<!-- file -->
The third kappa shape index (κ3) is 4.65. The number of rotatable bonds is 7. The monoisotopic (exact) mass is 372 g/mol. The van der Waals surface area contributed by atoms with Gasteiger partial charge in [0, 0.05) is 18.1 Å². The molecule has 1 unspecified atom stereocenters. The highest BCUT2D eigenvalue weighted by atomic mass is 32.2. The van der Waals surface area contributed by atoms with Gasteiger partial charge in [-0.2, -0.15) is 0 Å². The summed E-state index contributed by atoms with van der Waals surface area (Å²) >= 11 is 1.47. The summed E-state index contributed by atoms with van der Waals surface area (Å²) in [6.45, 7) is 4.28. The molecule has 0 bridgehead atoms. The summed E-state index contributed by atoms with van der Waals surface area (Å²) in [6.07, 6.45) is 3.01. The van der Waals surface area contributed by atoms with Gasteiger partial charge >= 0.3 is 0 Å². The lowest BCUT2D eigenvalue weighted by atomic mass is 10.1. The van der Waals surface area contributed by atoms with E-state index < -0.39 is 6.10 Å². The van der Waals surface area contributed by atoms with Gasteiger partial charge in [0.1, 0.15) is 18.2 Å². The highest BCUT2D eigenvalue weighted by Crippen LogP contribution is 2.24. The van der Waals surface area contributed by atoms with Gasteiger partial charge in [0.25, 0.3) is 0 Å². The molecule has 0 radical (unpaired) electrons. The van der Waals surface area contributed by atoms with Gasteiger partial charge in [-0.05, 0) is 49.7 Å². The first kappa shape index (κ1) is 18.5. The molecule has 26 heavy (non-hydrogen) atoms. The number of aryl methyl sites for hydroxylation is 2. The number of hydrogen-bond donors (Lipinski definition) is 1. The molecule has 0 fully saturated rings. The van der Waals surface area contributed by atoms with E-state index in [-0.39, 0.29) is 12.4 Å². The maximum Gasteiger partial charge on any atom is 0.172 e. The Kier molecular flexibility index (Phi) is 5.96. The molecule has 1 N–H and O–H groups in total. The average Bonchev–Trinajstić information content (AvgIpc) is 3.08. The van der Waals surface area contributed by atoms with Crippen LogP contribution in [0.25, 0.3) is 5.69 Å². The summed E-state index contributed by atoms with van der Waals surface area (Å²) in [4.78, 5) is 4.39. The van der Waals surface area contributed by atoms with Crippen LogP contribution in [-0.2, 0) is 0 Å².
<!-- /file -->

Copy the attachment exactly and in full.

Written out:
The third kappa shape index (κ3) is 4.65. The number of rotatable bonds is 7. The monoisotopic (exact) mass is 372 g/mol. The van der Waals surface area contributed by atoms with Gasteiger partial charge in [0, 0.05) is 18.1 Å². The molecule has 1 unspecified atom stereocenters. The highest BCUT2D eigenvalue weighted by atomic mass is 32.2. The van der Waals surface area contributed by atoms with Gasteiger partial charge in [-0.2, -0.15) is 0 Å². The summed E-state index contributed by atoms with van der Waals surface area (Å²) >= 11 is 1.47. The summed E-state index contributed by atoms with van der Waals surface area (Å²) in [6.45, 7) is 4.28. The molecule has 0 bridgehead atoms. The summed E-state index contributed by atoms with van der Waals surface area (Å²) in [6.07, 6.45) is 3.01. The van der Waals surface area contributed by atoms with Gasteiger partial charge >= 0.3 is 0 Å². The lowest BCUT2D eigenvalue weighted by atomic mass is 10.1. The van der Waals surface area contributed by atoms with E-state index < -0.39 is 6.10 Å². The van der Waals surface area contributed by atoms with Gasteiger partial charge in [0.1, 0.15) is 18.2 Å². The highest BCUT2D eigenvalue weighted by Crippen LogP contribution is 2.24. The van der Waals surface area contributed by atoms with Gasteiger partial charge in [0.25, 0.3) is 0 Å². The molecule has 0 radical (unpaired) electrons. The van der Waals surface area contributed by atoms with Gasteiger partial charge in [-0.05, 0) is 49.7 Å². The first kappa shape index (κ1) is 18.5. The molecule has 26 heavy (non-hydrogen) atoms. The number of aryl methyl sites for hydroxylation is 2. The number of hydrogen-bond donors (Lipinski definition) is 1. The molecule has 0 fully saturated rings. The van der Waals surface area contributed by atoms with E-state index in [-0.39, 0.29) is 12.4 Å². The maximum Gasteiger partial charge on any atom is 0.172 e. The Kier molecular flexibility index (Phi) is 5.96. The molecule has 1 N–H and O–H groups in total. The average Bonchev–Trinajstić information content (AvgIpc) is 3.08. The van der Waals surface area contributed by atoms with Crippen LogP contribution in [0.25, 0.3) is 5.69 Å². The summed E-state index contributed by atoms with van der Waals surface area (Å²) in [4.78, 5) is 4.39. The van der Waals surface area contributed by atoms with Crippen LogP contribution in [-0.2, 0) is 0 Å².